Briefly Noted

Issue Date: 
September 24, 2007

Seminar to Celebrate 10th
Anniversary of County’s
Human Services Department

Pitt’s Graduate School of Public and International Affairs (GSPIA) will join Allegheny County’s Department of Human Services (DHS) in celebrating the department’s 10th anniversary.

“Organizational Strategies for Community Services: Looking Back 10 Years, Looking Forward to the Next 50” is part of a series of seminars examining the design, delivery, and evaluation of performance of services for Allegheny County residents. It will include two panel discussions on the theme Continuity in Community Service Through Changing Times. The free public seminar will be held from 3:30 to 6 p.m. Sept. 28 in the Lower Lounge of the William Pitt Union. A reception will follow.

The seminar will focus on three issues that challenge DHS: designing effective services for an aging population; developing more effective practices for the transition of incarcerated residents back into constructive lives; and utilizing information technology in the design, monitoring, evaluation, and redesign of all services.

The first panel discussion, titled “Looking Back 10 Years,” will feature speakers from DHS. The second, titled “Looking Forward to the Next 50,” will feature GSPIA scholars whose work focuses on key issues confronting DHS.

For more information, contact Joyce Valiquette at 412-624-6614 or
—Amanda Leff

Contemporary Writers Series
Will Open With Reading by
Author George Saunders

Author George Saunders will open the 2007-08 Pittsburgh Contemporary Writers Series season with a reading at 8:30 p.m. Oct. 1 in Pitt’s Frick Fine Arts Auditorium.

Saunders is the author of Civil War Land in Bad Decline (Riverhead Books, 1996), Pastoralia (Riverhead Books, 2000), The Very Persistent Gappers of Frip (Villard, 2000), The Brief and Frightening Reign of Phil (Riverhead Books, 2005), In Persuasion Nation (Riverhead Books, 2006), and The Braindead Megaphone (Riverhead Books, 2007). His short fiction has appeared in such publications as The New Yorker, Harper’s, and Esquire. Saunders won the National Magazine Award for fiction in 1994, 1996, 2000, and 2004. In 2006, he was awarded a $500,000 MacArthur Foundation Fellowship, commonly called a “genius grant.”

Born in Amarillo, Texas, in 1958, Saunders spent most of his childhood on the south side of Chicago. In 1981, he received a Bachelor of Science degree in geophysical engineering from the Colorado School of Mines in Golden, Colo. In 1988, he received a master’s degree in creative writing from Syracuse University. From 1989 to 1996, he worked for Radian International, an environmental engineering firm in Rochester, N.Y., as a technical writer and geophysical engineer. Saunders is currently an assistant professor of creative writing at Syracuse.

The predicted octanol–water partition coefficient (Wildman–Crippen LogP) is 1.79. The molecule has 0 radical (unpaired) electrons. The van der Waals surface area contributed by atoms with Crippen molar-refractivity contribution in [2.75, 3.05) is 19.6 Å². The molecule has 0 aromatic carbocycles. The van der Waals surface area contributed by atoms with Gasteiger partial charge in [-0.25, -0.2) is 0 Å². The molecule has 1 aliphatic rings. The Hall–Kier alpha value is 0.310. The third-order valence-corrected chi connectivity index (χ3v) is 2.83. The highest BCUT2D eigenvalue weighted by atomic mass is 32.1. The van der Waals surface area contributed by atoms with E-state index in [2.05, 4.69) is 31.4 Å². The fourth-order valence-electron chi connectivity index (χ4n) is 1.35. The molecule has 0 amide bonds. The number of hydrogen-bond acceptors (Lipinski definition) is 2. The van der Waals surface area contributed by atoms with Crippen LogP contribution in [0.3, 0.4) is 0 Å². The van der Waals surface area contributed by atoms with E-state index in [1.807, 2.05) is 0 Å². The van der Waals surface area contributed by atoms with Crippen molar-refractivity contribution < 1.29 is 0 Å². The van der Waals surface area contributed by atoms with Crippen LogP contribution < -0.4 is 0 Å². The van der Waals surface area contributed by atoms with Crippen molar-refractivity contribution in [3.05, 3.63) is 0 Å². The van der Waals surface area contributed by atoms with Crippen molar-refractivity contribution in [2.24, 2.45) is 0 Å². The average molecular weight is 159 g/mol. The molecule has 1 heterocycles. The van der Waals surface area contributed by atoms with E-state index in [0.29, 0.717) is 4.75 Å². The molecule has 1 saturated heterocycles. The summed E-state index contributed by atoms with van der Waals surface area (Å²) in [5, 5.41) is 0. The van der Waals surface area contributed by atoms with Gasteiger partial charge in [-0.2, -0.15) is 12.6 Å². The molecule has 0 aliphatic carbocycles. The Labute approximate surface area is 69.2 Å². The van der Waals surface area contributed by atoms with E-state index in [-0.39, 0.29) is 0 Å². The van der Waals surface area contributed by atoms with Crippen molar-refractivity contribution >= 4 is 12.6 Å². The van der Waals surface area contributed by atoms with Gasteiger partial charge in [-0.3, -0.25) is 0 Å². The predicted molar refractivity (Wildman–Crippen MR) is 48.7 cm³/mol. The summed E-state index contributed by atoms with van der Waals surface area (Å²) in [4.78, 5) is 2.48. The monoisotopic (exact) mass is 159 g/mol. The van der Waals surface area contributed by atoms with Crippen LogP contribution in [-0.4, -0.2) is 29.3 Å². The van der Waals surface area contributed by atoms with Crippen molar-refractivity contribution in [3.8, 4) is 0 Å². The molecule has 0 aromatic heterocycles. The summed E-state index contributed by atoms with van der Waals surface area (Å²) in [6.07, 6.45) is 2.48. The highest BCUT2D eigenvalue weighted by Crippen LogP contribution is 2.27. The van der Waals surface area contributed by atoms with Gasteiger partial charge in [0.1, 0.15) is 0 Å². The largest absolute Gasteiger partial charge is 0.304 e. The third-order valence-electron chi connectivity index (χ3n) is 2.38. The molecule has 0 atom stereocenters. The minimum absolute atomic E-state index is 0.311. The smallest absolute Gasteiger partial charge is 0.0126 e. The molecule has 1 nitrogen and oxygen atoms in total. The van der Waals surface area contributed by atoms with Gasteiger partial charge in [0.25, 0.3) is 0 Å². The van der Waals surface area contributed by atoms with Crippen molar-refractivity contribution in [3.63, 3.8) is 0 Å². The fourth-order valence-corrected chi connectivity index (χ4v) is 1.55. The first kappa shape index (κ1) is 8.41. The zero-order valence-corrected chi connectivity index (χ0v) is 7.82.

Pitt’s Book Center, Women’s Studies Program, and University of Pittsburgh Press cosponsor the Pittsburgh Contemporary Writers Series, which this season runs through April 2, 2008. All events in the series are free and open to the public.
—Anthony Moore


Threats of Nuclear Weapons
And Global Warming to Be
Subjects of Pitt Conference

The University’s Matthew B. Ridgway Center for International Security Studies will host a conference titled “Securing Our Survival—Meeting the Threats of Nuclear Weapons and Global Warming,” at 9 a.m. Oct. 12 and 13 in the Barco Law Building’s Teplitz Courtroom.

The free public event will bring together internationally prominent scholars and policy analysts as well as community members.

“This conference joins two issues that could conceivably end life on this planet as we know it,” said Ridgway Center Director William W. Keller. “It is gratifying to see so many schools within the University joining with community organizations to address global warming and nuclear proliferation.”

Conference speakers will include Thomas Graham, former special representative of the president of the United States for arms control, nonproliferation, and disarmament; Joseph Cirincione, senior fellow and director for nuclear policy at the Center for American Progress; William Hartung, director of the Arms and Security Initiative at the New America Foundation; and Lisa Schirch, professor of peace building at Eastern Mennonite University and program director of the 3-D Security Initiative.

Activities will consist of the following six sessions of lectures and discussions: Understanding the Nuclear Threat and Climate Crisis; U.S. Nuclear Weapons Policy—Impact on Proliferation; Nuclear Disarmament: Bridging the Political Divide; The Role of Diplomacy and Conflict Prevention; Global Elimination of Nuclear Weapons; and Global Warming and Energy Solutions. A planning session will focus on local actions to confront global warming and eliminate nuclear weapons.

This conference is being sponsored by Pitt’s Ridgway Center, Graduate School of Public and International Affairs, Graduate School of Public Health, University Honors College, Joseph M. Katz Graduate School of Business, School of Law, School of Arts and Sciences, and University Center for International Studies, as well as The Stanley Foundation and Physicians for Social Responsibility.

The first 300 registrants for the conference will receive tickets for a free lunch. To sign up for the conference, visit the Ridgway Center’s Web site at

For more information, contact Patricia Hermenault at 412-624-7396 or
—Anthony Moore